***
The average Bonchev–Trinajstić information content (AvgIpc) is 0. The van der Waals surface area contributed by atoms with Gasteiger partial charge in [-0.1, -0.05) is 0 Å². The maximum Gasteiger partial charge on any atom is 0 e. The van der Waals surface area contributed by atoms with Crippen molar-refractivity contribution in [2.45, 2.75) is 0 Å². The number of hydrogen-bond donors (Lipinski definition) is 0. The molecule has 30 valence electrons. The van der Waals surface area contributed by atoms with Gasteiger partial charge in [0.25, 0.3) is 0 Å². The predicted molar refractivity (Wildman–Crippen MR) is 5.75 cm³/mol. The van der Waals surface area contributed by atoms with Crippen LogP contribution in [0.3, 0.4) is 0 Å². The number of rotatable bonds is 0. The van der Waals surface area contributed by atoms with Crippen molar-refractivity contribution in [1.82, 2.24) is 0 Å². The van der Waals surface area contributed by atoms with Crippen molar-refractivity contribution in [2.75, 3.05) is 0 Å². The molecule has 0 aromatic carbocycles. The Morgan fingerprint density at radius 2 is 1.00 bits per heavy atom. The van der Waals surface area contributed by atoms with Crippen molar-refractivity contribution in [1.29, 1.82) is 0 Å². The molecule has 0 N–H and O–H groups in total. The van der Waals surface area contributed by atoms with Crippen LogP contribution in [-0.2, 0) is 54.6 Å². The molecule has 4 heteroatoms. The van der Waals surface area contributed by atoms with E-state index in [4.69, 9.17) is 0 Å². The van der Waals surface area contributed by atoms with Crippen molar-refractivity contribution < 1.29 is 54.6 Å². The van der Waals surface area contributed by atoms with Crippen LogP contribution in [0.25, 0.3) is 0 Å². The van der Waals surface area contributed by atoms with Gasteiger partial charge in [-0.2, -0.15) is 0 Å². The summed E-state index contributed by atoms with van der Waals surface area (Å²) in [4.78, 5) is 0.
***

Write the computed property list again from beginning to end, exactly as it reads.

The average Bonchev–Trinajstić information content (AvgIpc) is 0. The van der Waals surface area contributed by atoms with Gasteiger partial charge in [-0.1, -0.05) is 0 Å². The maximum Gasteiger partial charge on any atom is 0 e. The van der Waals surface area contributed by atoms with Crippen molar-refractivity contribution in [2.45, 2.75) is 0 Å². The number of hydrogen-bond donors (Lipinski definition) is 0. The molecule has 30 valence electrons. The van der Waals surface area contributed by atoms with Gasteiger partial charge in [0.25, 0.3) is 0 Å². The predicted molar refractivity (Wildman–Crippen MR) is 5.75 cm³/mol. The van der Waals surface area contributed by atoms with Crippen LogP contribution in [0.3, 0.4) is 0 Å². The number of rotatable bonds is 0. The van der Waals surface area contributed by atoms with Crippen molar-refractivity contribution in [1.82, 2.24) is 0 Å². The van der Waals surface area contributed by atoms with Crippen molar-refractivity contribution in [2.75, 3.05) is 0 Å². The molecule has 0 aromatic carbocycles. The Morgan fingerprint density at radius 2 is 1.00 bits per heavy atom. The van der Waals surface area contributed by atoms with Crippen molar-refractivity contribution in [1.29, 1.82) is 0 Å². The molecule has 0 N–H and O–H groups in total. The van der Waals surface area contributed by atoms with Crippen LogP contribution in [-0.2, 0) is 54.6 Å². The molecule has 4 heteroatoms. The van der Waals surface area contributed by atoms with E-state index in [4.69, 9.17) is 0 Å². The van der Waals surface area contributed by atoms with Crippen molar-refractivity contribution < 1.29 is 54.6 Å². The van der Waals surface area contributed by atoms with Crippen LogP contribution in [0.25, 0.3) is 0 Å². The van der Waals surface area contributed by atoms with Gasteiger partial charge in [-0.2, -0.15) is 0 Å². The summed E-state index contributed by atoms with van der Waals surface area (Å²) in [4.78, 5) is 0.